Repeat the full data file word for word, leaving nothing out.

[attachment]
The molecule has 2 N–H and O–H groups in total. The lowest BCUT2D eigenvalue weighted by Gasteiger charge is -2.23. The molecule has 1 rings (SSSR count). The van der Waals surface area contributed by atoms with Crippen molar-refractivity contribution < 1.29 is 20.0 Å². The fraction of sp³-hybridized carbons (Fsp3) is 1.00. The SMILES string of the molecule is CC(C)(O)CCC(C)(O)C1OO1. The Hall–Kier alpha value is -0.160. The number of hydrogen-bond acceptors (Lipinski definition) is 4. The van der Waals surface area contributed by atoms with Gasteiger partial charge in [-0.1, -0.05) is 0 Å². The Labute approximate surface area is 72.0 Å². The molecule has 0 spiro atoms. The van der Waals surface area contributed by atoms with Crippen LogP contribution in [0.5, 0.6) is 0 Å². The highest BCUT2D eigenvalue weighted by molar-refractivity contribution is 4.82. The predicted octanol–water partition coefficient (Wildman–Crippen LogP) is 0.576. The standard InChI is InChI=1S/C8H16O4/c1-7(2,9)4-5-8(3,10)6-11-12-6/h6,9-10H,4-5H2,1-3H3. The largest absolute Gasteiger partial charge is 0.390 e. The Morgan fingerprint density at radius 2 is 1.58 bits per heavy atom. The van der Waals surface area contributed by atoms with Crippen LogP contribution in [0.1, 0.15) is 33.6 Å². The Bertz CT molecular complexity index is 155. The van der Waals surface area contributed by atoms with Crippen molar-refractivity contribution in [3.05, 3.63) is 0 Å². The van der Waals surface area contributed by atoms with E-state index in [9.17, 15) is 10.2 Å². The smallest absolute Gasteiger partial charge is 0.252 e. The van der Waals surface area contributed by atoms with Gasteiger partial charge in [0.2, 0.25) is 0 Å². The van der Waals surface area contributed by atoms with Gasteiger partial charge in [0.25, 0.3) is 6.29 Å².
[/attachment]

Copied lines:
The molecule has 2 N–H and O–H groups in total. The lowest BCUT2D eigenvalue weighted by Gasteiger charge is -2.23. The molecule has 1 rings (SSSR count). The van der Waals surface area contributed by atoms with Crippen molar-refractivity contribution < 1.29 is 20.0 Å². The fraction of sp³-hybridized carbons (Fsp3) is 1.00. The SMILES string of the molecule is CC(C)(O)CCC(C)(O)C1OO1. The Hall–Kier alpha value is -0.160. The number of hydrogen-bond acceptors (Lipinski definition) is 4. The van der Waals surface area contributed by atoms with Gasteiger partial charge in [-0.1, -0.05) is 0 Å². The Labute approximate surface area is 72.0 Å². The molecule has 0 spiro atoms. The van der Waals surface area contributed by atoms with Crippen LogP contribution in [0.5, 0.6) is 0 Å². The highest BCUT2D eigenvalue weighted by molar-refractivity contribution is 4.82. The predicted octanol–water partition coefficient (Wildman–Crippen LogP) is 0.576. The standard InChI is InChI=1S/C8H16O4/c1-7(2,9)4-5-8(3,10)6-11-12-6/h6,9-10H,4-5H2,1-3H3. The largest absolute Gasteiger partial charge is 0.390 e. The Morgan fingerprint density at radius 2 is 1.58 bits per heavy atom. The van der Waals surface area contributed by atoms with Crippen LogP contribution in [0.1, 0.15) is 33.6 Å². The Bertz CT molecular complexity index is 155. The van der Waals surface area contributed by atoms with Crippen molar-refractivity contribution in [3.05, 3.63) is 0 Å². The van der Waals surface area contributed by atoms with E-state index in [9.17, 15) is 10.2 Å². The smallest absolute Gasteiger partial charge is 0.252 e. The van der Waals surface area contributed by atoms with Gasteiger partial charge in [0.2, 0.25) is 0 Å². The van der Waals surface area contributed by atoms with Gasteiger partial charge in [0.25, 0.3) is 6.29 Å².